The Story Behind A Twist of Murder
A Twist of Murder is the fifth in my historical mystery series, A Dickens of a Crime. It started in January 1835, when (yes, that) Charles Dickens was a parliamentary reporter, not yet a novelist, and tracks the start of his literary career and his courtship with Catherine Hogarth, his future real-life wife. The first four books were set in London, but I moved most of the action to Harrow on the Hill for book five, set in March 1836, to follow my former mudlark characters who are going to school there.
And what a school it is! Strange goings on indeed. The owner of Aga Academy seems to have sold off part interest to Fagin Sikes, a harsh taskmaster who treats the students like poor orphans, not paying customers. A servant girl is flashing around a treasure map. When a circus comes to town, some of the students vanish and no one looks for them. Soon after, the servant girl goes missing, and people finally start to care. When a coroner’s job includes researching rumors of treasure, that might get the highest priority of all. Charles Dickens and friends are called to the school to find the missing students, the missing servant, and the treasure.
When you are writing an ongoing series, the next story idea appears quite naturally as an offshoot of the characters from previous books. I prefer to hold onto characters instead of dropping them from book to book. I think it makes series richer. Therefore, the missing students and victims in this book have largely been featured in previous books or are related to important ongoing characters. This gives relationships between all my story people room to grow and change. Aga Academy had been mentioned and briefly visited in earlier books, so it was time to feature it as a main location.
Charles Dickens did a little treasure hunting in A Tale of Two Murders, book one, but that was nothing compared to his new adventure. As an ardent follower of the History Channel TV show The Curse of Oak Island, I love to have treasure hunts in my books. This was my first opportunity to create an actual treasure map, though. I confused myself a few times while creating it. I guess I wasn’t a pirate in a previous life, LOL.
This series is loosely based on the novels of Charles Dickens. A Twist of Murder includes elements of his novels Oliver Twist and Hard Times, such as the life of orphans and students, as well as his hatred of the Utilitarian philosophy of education. My conceit for the series is that Charles is having experiences and hearing names that will ultimately appear in his fiction. We know that his novels are far from being fanciful. Modern readers are so far removed from the Victorian era that we often don’t recognize what is in his novels was normal life at the time.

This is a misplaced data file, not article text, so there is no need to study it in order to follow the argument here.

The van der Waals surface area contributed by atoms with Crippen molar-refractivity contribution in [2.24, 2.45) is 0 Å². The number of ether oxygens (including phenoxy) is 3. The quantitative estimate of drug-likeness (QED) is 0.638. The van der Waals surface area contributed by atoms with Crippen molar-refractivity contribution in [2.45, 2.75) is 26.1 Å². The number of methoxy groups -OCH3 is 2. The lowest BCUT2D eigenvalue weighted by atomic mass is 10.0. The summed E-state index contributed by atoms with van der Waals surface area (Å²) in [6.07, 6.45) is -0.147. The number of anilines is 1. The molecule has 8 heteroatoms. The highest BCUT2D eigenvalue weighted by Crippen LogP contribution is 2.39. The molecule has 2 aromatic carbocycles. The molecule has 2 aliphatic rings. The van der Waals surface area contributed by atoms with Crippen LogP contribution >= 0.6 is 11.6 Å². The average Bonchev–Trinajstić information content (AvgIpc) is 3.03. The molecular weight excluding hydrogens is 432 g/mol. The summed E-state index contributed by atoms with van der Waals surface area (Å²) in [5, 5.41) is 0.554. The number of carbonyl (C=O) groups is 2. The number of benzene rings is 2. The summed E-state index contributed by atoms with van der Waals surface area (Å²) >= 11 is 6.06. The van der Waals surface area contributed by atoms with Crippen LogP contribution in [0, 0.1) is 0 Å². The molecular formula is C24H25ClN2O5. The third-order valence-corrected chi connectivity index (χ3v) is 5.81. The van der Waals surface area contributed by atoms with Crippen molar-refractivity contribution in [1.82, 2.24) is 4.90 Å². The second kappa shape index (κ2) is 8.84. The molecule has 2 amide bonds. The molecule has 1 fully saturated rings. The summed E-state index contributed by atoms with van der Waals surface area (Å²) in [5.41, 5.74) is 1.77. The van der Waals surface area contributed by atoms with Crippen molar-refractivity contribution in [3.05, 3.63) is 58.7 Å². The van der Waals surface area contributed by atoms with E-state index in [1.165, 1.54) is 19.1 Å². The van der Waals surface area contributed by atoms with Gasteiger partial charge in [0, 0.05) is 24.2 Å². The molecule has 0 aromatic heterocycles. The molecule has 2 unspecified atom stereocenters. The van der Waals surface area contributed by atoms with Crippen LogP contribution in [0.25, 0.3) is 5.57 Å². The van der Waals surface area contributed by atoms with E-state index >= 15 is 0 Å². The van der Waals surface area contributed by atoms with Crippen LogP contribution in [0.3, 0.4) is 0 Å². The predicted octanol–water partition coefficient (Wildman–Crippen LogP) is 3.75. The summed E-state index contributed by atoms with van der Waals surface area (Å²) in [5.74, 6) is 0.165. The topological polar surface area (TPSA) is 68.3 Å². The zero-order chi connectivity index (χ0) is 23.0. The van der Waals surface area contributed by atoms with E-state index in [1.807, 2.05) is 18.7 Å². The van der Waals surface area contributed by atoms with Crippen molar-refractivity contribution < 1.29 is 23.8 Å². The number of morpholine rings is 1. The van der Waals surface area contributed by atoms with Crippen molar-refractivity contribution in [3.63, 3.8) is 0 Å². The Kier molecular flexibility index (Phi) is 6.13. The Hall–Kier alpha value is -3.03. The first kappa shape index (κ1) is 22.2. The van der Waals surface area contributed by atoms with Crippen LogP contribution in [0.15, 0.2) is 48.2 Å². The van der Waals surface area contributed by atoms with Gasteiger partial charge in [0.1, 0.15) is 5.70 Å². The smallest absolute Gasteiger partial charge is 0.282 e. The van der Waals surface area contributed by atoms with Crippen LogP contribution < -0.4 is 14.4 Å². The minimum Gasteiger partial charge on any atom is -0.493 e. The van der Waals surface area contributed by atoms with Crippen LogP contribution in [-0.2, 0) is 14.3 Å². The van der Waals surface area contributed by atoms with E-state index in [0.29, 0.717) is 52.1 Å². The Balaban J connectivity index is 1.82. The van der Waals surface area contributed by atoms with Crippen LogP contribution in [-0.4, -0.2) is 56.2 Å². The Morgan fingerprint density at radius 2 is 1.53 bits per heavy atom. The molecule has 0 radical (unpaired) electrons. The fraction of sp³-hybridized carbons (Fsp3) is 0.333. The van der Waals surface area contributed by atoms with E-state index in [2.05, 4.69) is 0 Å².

I had a lot of fun writing a book set in 1836 Harrow on the Hill, and I hope you enjoy this adventure hunting for treasure, missing students, and the murderer of a young servant girl.
A TWIST OF MURDER
In Victorian England, aspiring author Charles Dickens is on the case again—in pursuit of missing orphans, legendary treasure, and a cold-blooded killer in the latest installment of Heather Redmond’s charming series that reimagines the famous writer as an amateur sleuth.
Harrow-on-the-Hill, March 1836: In a sense, orphans Ollie, John, and Arthur have always been treasure hunters. The mudlarks have gone from a hardscrabble life scavenging the banks of the Thames for bits and bobs to becoming students at a boarding school outside of London, thanks to the kind and generous intercession of Charles Dickens. But now they’re missing—as is, apparently, a treasure map.
When Charles arrives at the school, he’s hit with another twist—the servant girl who was allegedly in possession of the map has been strangled in the icehouse. Unbeknownst to them on their spirited adventure, his young friends may be in mortal danger. Now Charles and his fiancée Kate Hogarth, who has come to join him in the search for the runaways, must artfully dodge false leads and red herrings to find the boys and the map—before X marks the spot of their graves . . .
Heather Redmond writes two mystery series, A Dickens of a Crime, featuring young Charles Dickens in the 1830s, and a Seattle-set cozy mystery series, the Journaling mysteries. Her latest Dickens title is A Twist of Murder, book 5 in the series, and the paperback edition of Tattooed to Death, book 2 of her cozy series, will be available in January. She also writes as Heather Hiestand and lives in Washington state.